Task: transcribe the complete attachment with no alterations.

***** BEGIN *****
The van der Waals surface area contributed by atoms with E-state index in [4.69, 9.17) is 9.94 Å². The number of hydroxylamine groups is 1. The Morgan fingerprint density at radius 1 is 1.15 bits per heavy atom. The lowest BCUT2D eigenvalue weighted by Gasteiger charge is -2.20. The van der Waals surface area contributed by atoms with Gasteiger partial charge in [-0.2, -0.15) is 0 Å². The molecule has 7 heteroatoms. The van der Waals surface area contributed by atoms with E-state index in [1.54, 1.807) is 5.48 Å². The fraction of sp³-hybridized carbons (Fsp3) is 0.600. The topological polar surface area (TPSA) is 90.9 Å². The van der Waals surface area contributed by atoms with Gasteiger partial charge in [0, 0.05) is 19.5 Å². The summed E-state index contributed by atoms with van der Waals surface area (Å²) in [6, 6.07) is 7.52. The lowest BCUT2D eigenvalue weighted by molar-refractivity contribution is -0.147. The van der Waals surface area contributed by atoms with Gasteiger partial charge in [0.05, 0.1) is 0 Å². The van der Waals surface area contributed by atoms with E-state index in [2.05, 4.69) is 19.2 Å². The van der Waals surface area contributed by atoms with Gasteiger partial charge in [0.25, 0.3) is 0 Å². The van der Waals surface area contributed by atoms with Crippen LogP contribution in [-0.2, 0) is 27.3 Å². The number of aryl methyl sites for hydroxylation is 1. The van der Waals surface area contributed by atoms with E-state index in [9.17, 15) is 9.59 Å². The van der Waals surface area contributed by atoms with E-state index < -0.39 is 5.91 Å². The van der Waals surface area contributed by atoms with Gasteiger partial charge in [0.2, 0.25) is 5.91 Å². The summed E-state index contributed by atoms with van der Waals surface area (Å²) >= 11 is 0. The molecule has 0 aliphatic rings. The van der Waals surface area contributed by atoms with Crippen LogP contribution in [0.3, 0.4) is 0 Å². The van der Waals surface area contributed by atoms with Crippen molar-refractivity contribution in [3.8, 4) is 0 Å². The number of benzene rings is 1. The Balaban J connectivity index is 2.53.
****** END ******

The van der Waals surface area contributed by atoms with E-state index in [4.69, 9.17) is 9.94 Å². The number of hydroxylamine groups is 1. The Morgan fingerprint density at radius 1 is 1.15 bits per heavy atom. The lowest BCUT2D eigenvalue weighted by Gasteiger charge is -2.20. The van der Waals surface area contributed by atoms with Gasteiger partial charge in [-0.2, -0.15) is 0 Å². The molecule has 7 heteroatoms. The van der Waals surface area contributed by atoms with E-state index in [1.54, 1.807) is 5.48 Å². The fraction of sp³-hybridized carbons (Fsp3) is 0.600. The topological polar surface area (TPSA) is 90.9 Å². The van der Waals surface area contributed by atoms with Gasteiger partial charge in [0, 0.05) is 19.5 Å². The summed E-state index contributed by atoms with van der Waals surface area (Å²) in [6, 6.07) is 7.52. The lowest BCUT2D eigenvalue weighted by molar-refractivity contribution is -0.147. The van der Waals surface area contributed by atoms with Gasteiger partial charge in [0.05, 0.1) is 0 Å². The van der Waals surface area contributed by atoms with E-state index in [2.05, 4.69) is 19.2 Å². The van der Waals surface area contributed by atoms with Gasteiger partial charge in [0.25, 0.3) is 0 Å². The van der Waals surface area contributed by atoms with Crippen LogP contribution in [-0.2, 0) is 27.3 Å². The number of aryl methyl sites for hydroxylation is 1. The van der Waals surface area contributed by atoms with E-state index in [9.17, 15) is 9.59 Å². The van der Waals surface area contributed by atoms with E-state index < -0.39 is 5.91 Å². The van der Waals surface area contributed by atoms with Gasteiger partial charge in [0.2, 0.25) is 5.91 Å². The summed E-state index contributed by atoms with van der Waals surface area (Å²) >= 11 is 0. The molecule has 0 aliphatic rings. The van der Waals surface area contributed by atoms with Crippen LogP contribution in [0.3, 0.4) is 0 Å². The van der Waals surface area contributed by atoms with Crippen molar-refractivity contribution in [3.8, 4) is 0 Å². The number of benzene rings is 1. The Balaban J connectivity index is 2.53.